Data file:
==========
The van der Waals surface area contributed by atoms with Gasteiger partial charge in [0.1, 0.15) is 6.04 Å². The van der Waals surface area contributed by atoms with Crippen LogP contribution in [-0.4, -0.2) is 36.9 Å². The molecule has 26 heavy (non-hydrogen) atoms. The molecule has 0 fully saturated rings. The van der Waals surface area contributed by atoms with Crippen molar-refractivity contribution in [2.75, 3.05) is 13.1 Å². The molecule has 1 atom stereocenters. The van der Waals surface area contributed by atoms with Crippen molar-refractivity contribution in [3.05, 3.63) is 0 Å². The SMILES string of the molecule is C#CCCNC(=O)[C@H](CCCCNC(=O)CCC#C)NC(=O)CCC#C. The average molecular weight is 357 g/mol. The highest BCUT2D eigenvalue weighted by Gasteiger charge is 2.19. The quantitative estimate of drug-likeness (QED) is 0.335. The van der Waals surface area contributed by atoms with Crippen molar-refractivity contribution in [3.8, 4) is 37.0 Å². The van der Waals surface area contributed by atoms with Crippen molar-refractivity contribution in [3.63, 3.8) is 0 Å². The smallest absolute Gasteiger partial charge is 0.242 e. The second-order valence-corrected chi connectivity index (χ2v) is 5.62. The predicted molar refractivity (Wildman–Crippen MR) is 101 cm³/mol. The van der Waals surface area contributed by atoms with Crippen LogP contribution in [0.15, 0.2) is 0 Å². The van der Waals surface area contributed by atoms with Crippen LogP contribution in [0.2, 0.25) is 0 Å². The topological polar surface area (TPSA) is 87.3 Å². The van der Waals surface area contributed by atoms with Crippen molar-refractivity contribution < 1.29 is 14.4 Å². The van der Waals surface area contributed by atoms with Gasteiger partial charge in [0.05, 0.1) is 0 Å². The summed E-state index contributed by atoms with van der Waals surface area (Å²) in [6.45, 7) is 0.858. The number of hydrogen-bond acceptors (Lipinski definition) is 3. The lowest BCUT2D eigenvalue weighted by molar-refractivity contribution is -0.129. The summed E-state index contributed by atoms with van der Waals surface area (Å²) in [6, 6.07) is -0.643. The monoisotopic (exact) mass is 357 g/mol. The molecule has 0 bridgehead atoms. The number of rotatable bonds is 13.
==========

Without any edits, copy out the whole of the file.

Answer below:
The van der Waals surface area contributed by atoms with Gasteiger partial charge in [0.1, 0.15) is 6.04 Å². The van der Waals surface area contributed by atoms with Crippen LogP contribution in [-0.4, -0.2) is 36.9 Å². The molecule has 26 heavy (non-hydrogen) atoms. The molecule has 0 fully saturated rings. The van der Waals surface area contributed by atoms with Crippen molar-refractivity contribution in [2.75, 3.05) is 13.1 Å². The molecule has 1 atom stereocenters. The van der Waals surface area contributed by atoms with Crippen molar-refractivity contribution in [3.05, 3.63) is 0 Å². The SMILES string of the molecule is C#CCCNC(=O)[C@H](CCCCNC(=O)CCC#C)NC(=O)CCC#C. The average molecular weight is 357 g/mol. The highest BCUT2D eigenvalue weighted by Gasteiger charge is 2.19. The quantitative estimate of drug-likeness (QED) is 0.335. The van der Waals surface area contributed by atoms with Crippen molar-refractivity contribution in [3.8, 4) is 37.0 Å². The van der Waals surface area contributed by atoms with Crippen molar-refractivity contribution in [3.63, 3.8) is 0 Å². The smallest absolute Gasteiger partial charge is 0.242 e. The second-order valence-corrected chi connectivity index (χ2v) is 5.62. The predicted molar refractivity (Wildman–Crippen MR) is 101 cm³/mol. The van der Waals surface area contributed by atoms with Crippen LogP contribution in [0.15, 0.2) is 0 Å². The van der Waals surface area contributed by atoms with Crippen LogP contribution in [0.2, 0.25) is 0 Å². The topological polar surface area (TPSA) is 87.3 Å². The van der Waals surface area contributed by atoms with Crippen molar-refractivity contribution < 1.29 is 14.4 Å². The van der Waals surface area contributed by atoms with Gasteiger partial charge in [0.05, 0.1) is 0 Å². The summed E-state index contributed by atoms with van der Waals surface area (Å²) in [6.45, 7) is 0.858. The number of hydrogen-bond acceptors (Lipinski definition) is 3. The lowest BCUT2D eigenvalue weighted by molar-refractivity contribution is -0.129. The summed E-state index contributed by atoms with van der Waals surface area (Å²) in [6, 6.07) is -0.643. The monoisotopic (exact) mass is 357 g/mol. The molecule has 0 bridgehead atoms. The number of rotatable bonds is 13.